Essential Elements of a Fundraising Letter
(Oct. 26, 2010) With all of the recent emphasis on the short and quick communication, from email to text messages to Twitter, letter writing has almost become a lost art. Yet a personally addressed note remains an extremely powerful way to reach donors--and get a response. At the Blackbaud Conference for Nonprofits held in Washington, D.C. last week, Doug Shaw and Michael Johnson of Douglas Shaw & Associates in Chicago offered tips for crafting a successful fundraising letter.
Five Necessary Questions to Address
1. What is the problem that the organization must solve...or opportunity the appeal is written to address?
The first step to a compelling letter is making it as clear as possible just what change needs to take place. Never take it for granted that people understand the nature, or the scope, of the problem at hand.
2. How will the organization solve the problem or address the opportunity referenced in the appeal?
The next step is to be clear that there is a solution, and describe the way your organization provides that solution. What does your program do to advance the cause at hand?
3. How much must the organization raise to meet the need?
Understanding the scope of the solution in dollars in cents is just as important and understanding the scope of the problem. What exactly does your organization need to achieve change? Offering actual dollar amounts makes it clear what a donor can do if they give at one dollar amount, and how much more they can do at a higher level.
4. How will the donor's gift help to address the problem and/or opportunity?
It sounds simple, but you must make sure you are clear in a letter to a current or prospective donor what it is that the donation will actually accomplish. Donors no longer give because it is the right thing to do. They give to achieve results. So give them a clear connection between the money they donate and the good they'll do. What exactly is the need? What will this one gift I give do to address it?
5. Why is it important for the donor to give today to address this problem/opportunity?
The difference between a donor reaching for his or her checkbook and reaching to toss away your appeal is urgency. Why now? What will happen if I do not give today?
A good way to approach a fundraising appeal letter, Shaw and Johnson explained, is to remember that it is not about your organization, it's about who and what your organization helps. They believe the best thing the organization can do is get out of the way and let the donor connect directly with those in need.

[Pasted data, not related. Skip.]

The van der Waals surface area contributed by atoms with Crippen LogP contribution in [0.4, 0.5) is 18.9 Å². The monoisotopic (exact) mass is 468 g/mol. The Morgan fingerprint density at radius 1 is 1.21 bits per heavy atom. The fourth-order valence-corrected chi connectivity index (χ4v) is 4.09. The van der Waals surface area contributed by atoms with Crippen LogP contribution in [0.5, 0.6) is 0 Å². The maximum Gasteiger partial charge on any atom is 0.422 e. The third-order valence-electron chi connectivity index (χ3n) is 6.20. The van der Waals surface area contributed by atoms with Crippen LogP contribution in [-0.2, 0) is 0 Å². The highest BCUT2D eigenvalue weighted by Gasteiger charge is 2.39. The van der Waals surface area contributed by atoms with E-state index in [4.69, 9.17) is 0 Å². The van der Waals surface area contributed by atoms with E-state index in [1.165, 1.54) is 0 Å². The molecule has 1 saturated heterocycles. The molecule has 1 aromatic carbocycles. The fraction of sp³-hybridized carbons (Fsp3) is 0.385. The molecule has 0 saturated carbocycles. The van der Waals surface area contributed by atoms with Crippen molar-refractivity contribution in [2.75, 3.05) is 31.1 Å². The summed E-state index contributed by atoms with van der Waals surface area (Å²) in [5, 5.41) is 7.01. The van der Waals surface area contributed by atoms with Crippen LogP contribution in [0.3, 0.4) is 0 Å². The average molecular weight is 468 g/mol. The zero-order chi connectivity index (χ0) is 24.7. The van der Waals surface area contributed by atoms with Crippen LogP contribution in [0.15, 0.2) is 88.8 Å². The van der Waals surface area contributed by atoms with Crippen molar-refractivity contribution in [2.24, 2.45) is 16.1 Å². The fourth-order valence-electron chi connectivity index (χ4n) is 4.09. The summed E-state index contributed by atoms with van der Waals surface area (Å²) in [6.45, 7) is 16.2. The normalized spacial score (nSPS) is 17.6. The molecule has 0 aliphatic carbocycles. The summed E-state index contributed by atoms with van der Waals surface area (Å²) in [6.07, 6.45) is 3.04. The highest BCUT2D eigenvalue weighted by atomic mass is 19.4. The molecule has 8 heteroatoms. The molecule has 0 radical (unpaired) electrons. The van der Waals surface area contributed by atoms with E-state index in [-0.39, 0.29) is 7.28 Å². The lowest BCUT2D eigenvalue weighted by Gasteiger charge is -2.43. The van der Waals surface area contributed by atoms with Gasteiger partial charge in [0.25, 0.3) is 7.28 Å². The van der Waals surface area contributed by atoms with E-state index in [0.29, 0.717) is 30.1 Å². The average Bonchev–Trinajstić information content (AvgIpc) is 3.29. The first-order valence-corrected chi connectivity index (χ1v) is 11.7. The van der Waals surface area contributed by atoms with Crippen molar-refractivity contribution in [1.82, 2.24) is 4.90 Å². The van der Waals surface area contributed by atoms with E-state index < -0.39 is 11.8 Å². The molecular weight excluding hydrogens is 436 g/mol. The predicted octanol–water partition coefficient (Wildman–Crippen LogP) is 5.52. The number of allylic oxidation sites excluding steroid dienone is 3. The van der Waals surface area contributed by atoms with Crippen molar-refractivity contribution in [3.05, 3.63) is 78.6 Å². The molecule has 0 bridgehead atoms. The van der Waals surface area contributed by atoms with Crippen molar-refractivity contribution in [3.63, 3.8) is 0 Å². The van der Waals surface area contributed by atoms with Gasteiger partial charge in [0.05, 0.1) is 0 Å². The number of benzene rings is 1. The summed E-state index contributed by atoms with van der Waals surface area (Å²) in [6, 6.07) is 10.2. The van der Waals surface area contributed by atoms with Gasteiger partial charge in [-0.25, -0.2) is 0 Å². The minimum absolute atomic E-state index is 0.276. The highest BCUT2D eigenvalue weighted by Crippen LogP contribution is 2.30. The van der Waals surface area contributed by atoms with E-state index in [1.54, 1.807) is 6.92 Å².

Tricks of the Trade
Based on their direct mail tests and experience with fundraising campaigns, Shaw and Johnson also had some clear do's and don'ts when it comes to direct mail.
Do make your letter as personalized as possible....ideally handwritten, or in a hand-addressed envelope.
Don't use difficult-to-read fonts when typing a letter. Keep it simple and clean. Shaw suggests Courier font.
Do use a postage stamp whenever possible.
Do pay attention to the size of the envelope. Shaw advises a standard letter envelope whenever possible. It should look like a letter from a friend.
Don't delay in saying thank-you. Reply to a donor's gift within 24 to 48 hours of receipt.
Do provide an opportunity for a second gift in the acknowledgement letter.
Don't be afraid to restate the ask. Shaw suggests a "P.S." at the end of the letter that summarizes the essential point of the letter.
Do tailor the message to the gift. Thank them for the specific need their gift will go to address.
Don't ignore the reply envelope. Include your website URL, a call for planned gifts, a restatement of the ask and other elements to help the donor support your organization's mission.
For more on crafting fundraising appeal letters, consider these helpful books available in the AFP Bookstore:
Related AFP ResourcesTrends in Corporate Fundraising
Nonprofit Videos (on a Budget) that Engage and Retain Donors
Transformational Giving: A Different Approach to the Fundraising Case For Support
Blackbaud Report on Online Giving
Different Connections-Working With Colleagues and Donors with Disabilities